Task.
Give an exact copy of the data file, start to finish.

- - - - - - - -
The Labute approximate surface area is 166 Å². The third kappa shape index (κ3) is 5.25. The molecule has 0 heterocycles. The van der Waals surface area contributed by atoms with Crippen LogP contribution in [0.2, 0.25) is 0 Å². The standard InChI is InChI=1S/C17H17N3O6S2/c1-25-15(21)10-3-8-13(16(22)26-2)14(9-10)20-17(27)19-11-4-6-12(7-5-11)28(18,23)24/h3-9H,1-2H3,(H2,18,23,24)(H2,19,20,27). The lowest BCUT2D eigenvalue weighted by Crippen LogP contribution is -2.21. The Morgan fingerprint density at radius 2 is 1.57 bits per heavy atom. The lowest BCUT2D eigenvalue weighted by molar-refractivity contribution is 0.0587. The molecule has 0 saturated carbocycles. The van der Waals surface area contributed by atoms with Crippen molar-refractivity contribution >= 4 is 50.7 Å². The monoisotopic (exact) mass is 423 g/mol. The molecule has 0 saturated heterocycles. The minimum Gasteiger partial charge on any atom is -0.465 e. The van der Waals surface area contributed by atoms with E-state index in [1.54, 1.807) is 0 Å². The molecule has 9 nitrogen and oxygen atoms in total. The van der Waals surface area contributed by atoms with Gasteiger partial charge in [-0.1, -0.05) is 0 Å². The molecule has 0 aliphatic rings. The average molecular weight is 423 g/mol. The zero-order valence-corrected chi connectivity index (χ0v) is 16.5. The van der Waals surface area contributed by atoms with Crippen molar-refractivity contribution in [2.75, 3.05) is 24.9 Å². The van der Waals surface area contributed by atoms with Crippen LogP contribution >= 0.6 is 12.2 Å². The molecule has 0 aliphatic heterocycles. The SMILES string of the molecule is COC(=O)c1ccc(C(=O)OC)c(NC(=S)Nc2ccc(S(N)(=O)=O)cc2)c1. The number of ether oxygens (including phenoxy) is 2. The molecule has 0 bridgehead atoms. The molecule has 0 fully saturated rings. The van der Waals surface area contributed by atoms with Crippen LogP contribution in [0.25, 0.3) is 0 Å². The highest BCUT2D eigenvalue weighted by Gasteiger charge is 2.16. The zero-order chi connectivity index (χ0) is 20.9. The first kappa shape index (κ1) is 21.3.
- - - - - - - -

The Labute approximate surface area is 166 Å². The third kappa shape index (κ3) is 5.25. The molecule has 0 heterocycles. The van der Waals surface area contributed by atoms with Crippen LogP contribution in [0.2, 0.25) is 0 Å². The standard InChI is InChI=1S/C17H17N3O6S2/c1-25-15(21)10-3-8-13(16(22)26-2)14(9-10)20-17(27)19-11-4-6-12(7-5-11)28(18,23)24/h3-9H,1-2H3,(H2,18,23,24)(H2,19,20,27). The lowest BCUT2D eigenvalue weighted by Crippen LogP contribution is -2.21. The Morgan fingerprint density at radius 2 is 1.57 bits per heavy atom. The lowest BCUT2D eigenvalue weighted by molar-refractivity contribution is 0.0587. The molecule has 0 saturated carbocycles. The van der Waals surface area contributed by atoms with Crippen molar-refractivity contribution >= 4 is 50.7 Å². The monoisotopic (exact) mass is 423 g/mol. The molecule has 0 saturated heterocycles. The minimum Gasteiger partial charge on any atom is -0.465 e. The van der Waals surface area contributed by atoms with E-state index in [1.54, 1.807) is 0 Å². The molecule has 9 nitrogen and oxygen atoms in total. The van der Waals surface area contributed by atoms with Gasteiger partial charge in [-0.1, -0.05) is 0 Å². The molecule has 0 aliphatic rings. The average molecular weight is 423 g/mol. The zero-order valence-corrected chi connectivity index (χ0v) is 16.5. The van der Waals surface area contributed by atoms with Crippen molar-refractivity contribution in [2.75, 3.05) is 24.9 Å². The van der Waals surface area contributed by atoms with Crippen LogP contribution >= 0.6 is 12.2 Å². The molecule has 0 aliphatic heterocycles. The SMILES string of the molecule is COC(=O)c1ccc(C(=O)OC)c(NC(=S)Nc2ccc(S(N)(=O)=O)cc2)c1. The number of ether oxygens (including phenoxy) is 2. The molecule has 0 bridgehead atoms. The molecule has 0 fully saturated rings. The van der Waals surface area contributed by atoms with Crippen LogP contribution in [0.25, 0.3) is 0 Å². The highest BCUT2D eigenvalue weighted by Gasteiger charge is 2.16. The zero-order chi connectivity index (χ0) is 20.9. The first kappa shape index (κ1) is 21.3.